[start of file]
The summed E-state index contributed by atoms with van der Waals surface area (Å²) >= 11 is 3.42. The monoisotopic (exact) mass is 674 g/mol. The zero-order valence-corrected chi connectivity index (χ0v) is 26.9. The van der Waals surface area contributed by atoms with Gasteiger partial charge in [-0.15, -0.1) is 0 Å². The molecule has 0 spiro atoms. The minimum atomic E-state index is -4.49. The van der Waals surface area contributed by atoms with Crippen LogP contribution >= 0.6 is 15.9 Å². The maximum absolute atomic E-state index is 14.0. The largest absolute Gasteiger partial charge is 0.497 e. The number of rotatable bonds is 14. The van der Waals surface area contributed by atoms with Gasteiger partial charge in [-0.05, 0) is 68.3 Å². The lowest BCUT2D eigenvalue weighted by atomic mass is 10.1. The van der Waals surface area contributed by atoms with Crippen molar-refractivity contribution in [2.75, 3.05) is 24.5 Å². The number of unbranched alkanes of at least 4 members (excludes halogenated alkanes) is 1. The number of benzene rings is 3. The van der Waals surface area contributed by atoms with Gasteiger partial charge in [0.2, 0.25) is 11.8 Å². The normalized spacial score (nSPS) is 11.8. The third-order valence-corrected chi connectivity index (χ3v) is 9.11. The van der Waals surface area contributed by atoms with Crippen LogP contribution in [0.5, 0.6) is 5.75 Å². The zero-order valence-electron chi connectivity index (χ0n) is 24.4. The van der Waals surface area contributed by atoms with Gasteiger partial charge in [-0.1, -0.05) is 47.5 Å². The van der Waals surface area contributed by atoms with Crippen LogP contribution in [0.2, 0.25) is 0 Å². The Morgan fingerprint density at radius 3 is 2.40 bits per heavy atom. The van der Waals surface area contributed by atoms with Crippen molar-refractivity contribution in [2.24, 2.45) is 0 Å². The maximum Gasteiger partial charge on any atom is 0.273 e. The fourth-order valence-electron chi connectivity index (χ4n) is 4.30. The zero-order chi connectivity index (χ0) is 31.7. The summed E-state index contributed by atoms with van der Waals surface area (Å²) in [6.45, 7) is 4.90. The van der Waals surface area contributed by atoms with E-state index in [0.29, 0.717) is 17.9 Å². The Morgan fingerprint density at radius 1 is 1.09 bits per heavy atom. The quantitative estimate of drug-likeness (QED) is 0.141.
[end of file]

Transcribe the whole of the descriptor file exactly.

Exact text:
The summed E-state index contributed by atoms with van der Waals surface area (Å²) >= 11 is 3.42. The monoisotopic (exact) mass is 674 g/mol. The zero-order valence-corrected chi connectivity index (χ0v) is 26.9. The van der Waals surface area contributed by atoms with Gasteiger partial charge in [-0.15, -0.1) is 0 Å². The molecule has 0 spiro atoms. The minimum atomic E-state index is -4.49. The van der Waals surface area contributed by atoms with Crippen LogP contribution >= 0.6 is 15.9 Å². The maximum absolute atomic E-state index is 14.0. The largest absolute Gasteiger partial charge is 0.497 e. The number of rotatable bonds is 14. The van der Waals surface area contributed by atoms with Gasteiger partial charge in [-0.05, 0) is 68.3 Å². The lowest BCUT2D eigenvalue weighted by atomic mass is 10.1. The van der Waals surface area contributed by atoms with Crippen molar-refractivity contribution in [2.75, 3.05) is 24.5 Å². The number of unbranched alkanes of at least 4 members (excludes halogenated alkanes) is 1. The number of benzene rings is 3. The van der Waals surface area contributed by atoms with Gasteiger partial charge in [0.2, 0.25) is 11.8 Å². The normalized spacial score (nSPS) is 11.8. The third-order valence-corrected chi connectivity index (χ3v) is 9.11. The van der Waals surface area contributed by atoms with Crippen LogP contribution in [0.5, 0.6) is 5.75 Å². The zero-order valence-electron chi connectivity index (χ0n) is 24.4. The van der Waals surface area contributed by atoms with Gasteiger partial charge in [-0.1, -0.05) is 47.5 Å². The van der Waals surface area contributed by atoms with Crippen LogP contribution in [0.2, 0.25) is 0 Å². The Morgan fingerprint density at radius 3 is 2.40 bits per heavy atom. The van der Waals surface area contributed by atoms with Crippen molar-refractivity contribution in [2.24, 2.45) is 0 Å². The maximum Gasteiger partial charge on any atom is 0.273 e. The fourth-order valence-electron chi connectivity index (χ4n) is 4.30. The zero-order chi connectivity index (χ0) is 31.7. The summed E-state index contributed by atoms with van der Waals surface area (Å²) in [6.45, 7) is 4.90. The van der Waals surface area contributed by atoms with E-state index in [0.29, 0.717) is 17.9 Å². The Morgan fingerprint density at radius 1 is 1.09 bits per heavy atom. The quantitative estimate of drug-likeness (QED) is 0.141.